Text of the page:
Three months after predicting Goldman Sachs Group Inc. would put the tumultuous end of 2015 behind it and stabilize profits, analysts are reversing course and cutting projections. Again.

Twenty-two analysts have lopped 94 cents off the average estimate for Goldman Sachs’s adjusted earnings per share over the past four weeks -- the fourth straight quarter they’ve cut figures in the final days, according to data compiled by Bloomberg. This time, the 11th-hour reduction is among the largest for the firm since the financial crisis, with analysts now predicting its per-share profit will tumble 45 percent from a year earlier to $3.31 -- the steepest decline among major U.S. banks.

The sentiment shows a growing realization that Wall Street’s trading and investment-banking machine is sputtering amid broader global uncertainty that marred the start of the year. While firms have said markets improved in March, it wasn’t enough to make up for January and February, when price swings curbed stock and debt sales and curtailed client trades. Big U.S. banks start reporting earnings next week.

“People were holding out hope that March would get better and partially save the quarter,” Glenn Schorr, an analyst at Evercore ISI, said in an interview. “That didn’t happen. There’s no saving this quarter.”

More Exposed

Goldman Sachs, and to a lesser extent Morgan Stanley, is more exposed to the whims of the market than peers. What was once Wall Street’s most profitable securities firm generated two-thirds of its net revenue from trading and investment banking last year, and an additional 16 percent from investing and lending.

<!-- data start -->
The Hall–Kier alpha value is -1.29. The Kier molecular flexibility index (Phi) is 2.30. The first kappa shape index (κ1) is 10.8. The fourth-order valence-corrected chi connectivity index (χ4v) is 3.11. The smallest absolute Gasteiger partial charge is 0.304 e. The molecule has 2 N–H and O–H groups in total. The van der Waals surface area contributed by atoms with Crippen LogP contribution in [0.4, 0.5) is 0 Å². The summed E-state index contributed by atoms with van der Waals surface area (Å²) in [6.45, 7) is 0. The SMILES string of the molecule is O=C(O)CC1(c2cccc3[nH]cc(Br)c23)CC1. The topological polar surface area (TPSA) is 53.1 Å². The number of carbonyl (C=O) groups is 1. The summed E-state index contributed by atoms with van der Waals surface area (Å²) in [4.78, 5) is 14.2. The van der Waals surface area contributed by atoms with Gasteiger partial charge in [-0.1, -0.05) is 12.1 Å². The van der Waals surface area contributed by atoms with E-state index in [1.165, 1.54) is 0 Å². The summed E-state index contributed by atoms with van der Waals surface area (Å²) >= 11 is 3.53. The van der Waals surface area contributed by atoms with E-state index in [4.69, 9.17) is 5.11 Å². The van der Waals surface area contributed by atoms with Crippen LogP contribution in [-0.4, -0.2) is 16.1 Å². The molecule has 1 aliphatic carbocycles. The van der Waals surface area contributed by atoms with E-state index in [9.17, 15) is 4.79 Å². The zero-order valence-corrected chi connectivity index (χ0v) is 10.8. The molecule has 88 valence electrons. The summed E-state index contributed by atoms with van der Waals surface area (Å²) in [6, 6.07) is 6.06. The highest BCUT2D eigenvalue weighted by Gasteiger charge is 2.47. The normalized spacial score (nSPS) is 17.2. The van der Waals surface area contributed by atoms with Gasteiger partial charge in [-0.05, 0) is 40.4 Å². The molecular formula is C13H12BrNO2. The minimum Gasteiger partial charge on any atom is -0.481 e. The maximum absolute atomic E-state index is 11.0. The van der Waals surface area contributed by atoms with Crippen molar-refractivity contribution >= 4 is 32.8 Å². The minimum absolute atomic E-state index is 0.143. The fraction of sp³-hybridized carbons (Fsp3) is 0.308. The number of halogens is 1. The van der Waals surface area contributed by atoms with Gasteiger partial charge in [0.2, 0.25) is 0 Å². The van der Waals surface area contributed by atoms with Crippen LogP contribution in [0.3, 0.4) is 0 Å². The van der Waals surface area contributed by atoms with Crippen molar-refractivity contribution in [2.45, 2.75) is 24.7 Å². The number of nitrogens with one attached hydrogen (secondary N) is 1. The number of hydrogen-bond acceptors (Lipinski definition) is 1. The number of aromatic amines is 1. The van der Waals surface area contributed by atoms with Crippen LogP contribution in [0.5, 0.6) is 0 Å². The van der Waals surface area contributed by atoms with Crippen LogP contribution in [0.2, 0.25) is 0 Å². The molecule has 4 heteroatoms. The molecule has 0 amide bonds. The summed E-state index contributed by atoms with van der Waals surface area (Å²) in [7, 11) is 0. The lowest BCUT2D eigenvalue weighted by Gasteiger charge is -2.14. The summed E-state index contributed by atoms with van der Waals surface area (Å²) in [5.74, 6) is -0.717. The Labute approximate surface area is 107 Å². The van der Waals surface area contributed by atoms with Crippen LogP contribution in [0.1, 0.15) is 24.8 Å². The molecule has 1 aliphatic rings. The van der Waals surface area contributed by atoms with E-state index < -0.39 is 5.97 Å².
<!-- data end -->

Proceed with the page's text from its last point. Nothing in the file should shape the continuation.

Estimates for banks less reliant on those businesses -- JPMorgan Chase & Co., Bank of America Corp. and Wells Fargo & Co. -- haven’t changed more than 3 cents in the past four weeks, according to data compiled by Bloomberg. Citigroup Inc. and Morgan Stanley had adjustments more akin to Goldman’s, with analysts cutting the average estimate by 15 cents and 14 cents, respectively.

Investment banking is off to its worst start in a decade, Goldman Sachs’s own research analysts wrote in a March 30 report that discussed the good, the bad and the ugly aspects of the three-month period. Some senior executives at the New York-based bank are anticipating a drop of about 25 percent in revenue from that business, people with knowledge of the matter said in mid-March.

If the earnings land where analysts expect, it would be the bank’s worst first quarter since 2008, when profit amounted to $3.23 per share. That wouldn’t be the lowest over that time: The company reported a loss in the third quarter of 2011.

Michael DuVally, a spokesman for Goldman Sachs, declined to comment.